The Big Picture: Making a Fine Art Photography Print from Scratch

Nick Carver is no stranger to going big. Not only does she shoot big negatives on big cameras, but he's immensely passionate about printing and framing and making sure work both fills and compliments a space. In this video he goes through the process of scanning a panoramic 6x17 Portra 160 film negative, sizing up a space on the wall for the final 6-foot print, and even building a custom frame for it.

From the get-go, you know Carver has a good head on his shoulders. I immensely respect his choice of a more subtle and neutral landscape shot to hang on his wall. In a world dominated by in-your-face HDR 'scapes, it's certainly refreshing. I also admire his total DIY work ethic. I totally expected to see a custom 120 film holder with anti-Newton glass from betterscanning.com, but nope. He has a little home-spun contraption with a glass plate with risers to make sure the film is on the scanner's focal plane. Ultimately he ends up with a nice 340 megapixel digital scan which, after inverting, adding curves, and removing dust spots, he then sent to a lab to get chemically printed on Fuji Crystal Archive Pearl paper with a lustre coating.

Possibly the most impressive aspect of the project is the custom from-scratch frame. I certainly don't know of any 2-foot by 6-foot float frames ready to buy on the market. Besides, who would want to buy one, especially considering it cost around $350 in materials alone to make from scratch.

In the end we're left with some pretty fantastic advice about understanding the place photography should have within the decor of a room. It's about complimenting, not overpowering. His advice couldn't be more truthful, but then we're left with the real home run:

Now I mean it when I say it, that this is what photography's really about. It's about getting prints made, getting 'em framed, hanging them on a wall. That's where you're going to get your real satisfaction in photography. Taking a picture and then just uploading the file to Instagram, hoping people are going to like it before they flip on to the next picture in under half a second; that kind of satisfaction — that's nothing compared to the satisfaction you get from having a print made and hanging on the wall.

 Nick Carter is a fine art and landscape photographer from Tustin, California. Not only is he an incredible photographer that should be followed on Facebook, Twitter, and Instagram, but he's a fine educator and you can get information on his classes on his website.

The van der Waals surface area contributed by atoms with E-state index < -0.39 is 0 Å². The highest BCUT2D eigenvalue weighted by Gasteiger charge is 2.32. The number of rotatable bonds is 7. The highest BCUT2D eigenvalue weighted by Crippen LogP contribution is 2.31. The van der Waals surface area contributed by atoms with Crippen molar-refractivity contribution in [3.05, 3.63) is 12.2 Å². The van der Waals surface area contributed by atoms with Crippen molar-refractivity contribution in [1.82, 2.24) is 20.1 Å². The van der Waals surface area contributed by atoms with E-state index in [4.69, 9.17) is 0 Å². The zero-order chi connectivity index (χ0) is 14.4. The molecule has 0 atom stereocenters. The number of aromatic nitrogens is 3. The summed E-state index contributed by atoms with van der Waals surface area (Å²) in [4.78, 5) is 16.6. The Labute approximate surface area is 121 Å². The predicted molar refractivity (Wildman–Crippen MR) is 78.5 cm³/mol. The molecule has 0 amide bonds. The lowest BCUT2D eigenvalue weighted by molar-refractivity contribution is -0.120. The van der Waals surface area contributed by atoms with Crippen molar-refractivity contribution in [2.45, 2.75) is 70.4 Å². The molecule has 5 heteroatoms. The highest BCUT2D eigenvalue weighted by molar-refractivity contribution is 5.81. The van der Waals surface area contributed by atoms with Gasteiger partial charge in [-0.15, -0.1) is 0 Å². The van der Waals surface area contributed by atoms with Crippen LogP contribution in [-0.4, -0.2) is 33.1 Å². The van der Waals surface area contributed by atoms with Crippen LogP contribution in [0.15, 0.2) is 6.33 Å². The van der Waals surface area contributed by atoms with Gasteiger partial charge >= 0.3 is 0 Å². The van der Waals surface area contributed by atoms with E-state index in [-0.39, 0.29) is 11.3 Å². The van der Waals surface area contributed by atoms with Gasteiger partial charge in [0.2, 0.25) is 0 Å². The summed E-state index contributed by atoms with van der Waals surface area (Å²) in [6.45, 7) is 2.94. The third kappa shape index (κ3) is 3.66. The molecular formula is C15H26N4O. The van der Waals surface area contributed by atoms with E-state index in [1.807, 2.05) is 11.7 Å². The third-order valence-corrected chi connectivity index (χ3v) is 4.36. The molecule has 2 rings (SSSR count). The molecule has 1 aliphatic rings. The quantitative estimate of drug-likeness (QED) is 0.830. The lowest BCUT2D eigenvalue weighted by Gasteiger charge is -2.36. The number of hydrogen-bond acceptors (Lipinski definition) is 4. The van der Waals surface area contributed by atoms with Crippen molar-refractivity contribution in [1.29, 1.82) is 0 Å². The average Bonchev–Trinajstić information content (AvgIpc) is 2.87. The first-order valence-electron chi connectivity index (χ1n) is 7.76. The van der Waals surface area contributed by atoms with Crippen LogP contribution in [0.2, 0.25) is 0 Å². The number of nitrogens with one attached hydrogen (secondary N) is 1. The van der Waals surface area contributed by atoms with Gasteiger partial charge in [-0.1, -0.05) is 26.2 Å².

And I know some of you are probably interested in his Shen Hao TFC 617-A medium-but-sorta-large format camera. Here's a bonus video where he talks about that:

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8 Comments

Bert McLendon's picture

Very nice! Looks great!

I saw the print framing video elsewhere. But the second video of the gear that he uses is fascinating! One of the cameras on my bucket list to buy is a view camera.

Felix Hernandez's picture

Nice!!!!!... looks amazing. I totally agree with your statement!

Fantastic article and video!

May I point out the end of the video and his philosophy behind creating a cohesive ambience, harmonious environment and recognizing that the photos on the walls are within an inherent "collaboration" of many creative disciplines and art.

Great advice, "precision handwerk", and art all around in this short must see video IMHO.

Amazing to see the process he puts behind the overall image. One discrepancy that I have with the article is this paragraph "Possibly the most impressive aspect of the project is the custom from-scratch frame. I certainly don't know of any 2-foot by 6-foot float frames ready to buy on the market. Besides, who would want to buy one, especially considering it cost around $350 in materials alone to make from scratch."

The float frame was made by American Frame; there is a part of the video when you can even see the frame maker's label. They do exceptional work making frames of any size you have, literally any size. He did place his own risers on the back of the image to give it a 1.5in depth but he didn't make that frame.

Very cool to see videos like this and would be great to see more of them!

Sean Molin's picture

Thanks for that clarification. I guess I was certainly thrown off by the custom risers.

For a fair amount fewer dollars you can get a good 5x7 view camera and mask off for 6x17 with sheet film. You can even get a 6x17 bacl for the 5x7. Allows for much more bellows than 310mm so you can use longer lenses as well.
What you are using works for you and you enjoy it - that is what counts.

Sean Molin's picture

Personally, I'd much rather deal with 120 rolls. That's a HUGE difference. I'm pretty awful with sheets. ha.

Not only is 120 immensely cheaper and easier to handle, but you get 4 shots per roll, so developing is extremely economical. I think a dedicated camera like this, even @ $2000, would probably pay for itself in my use. I'd also take more photos with it.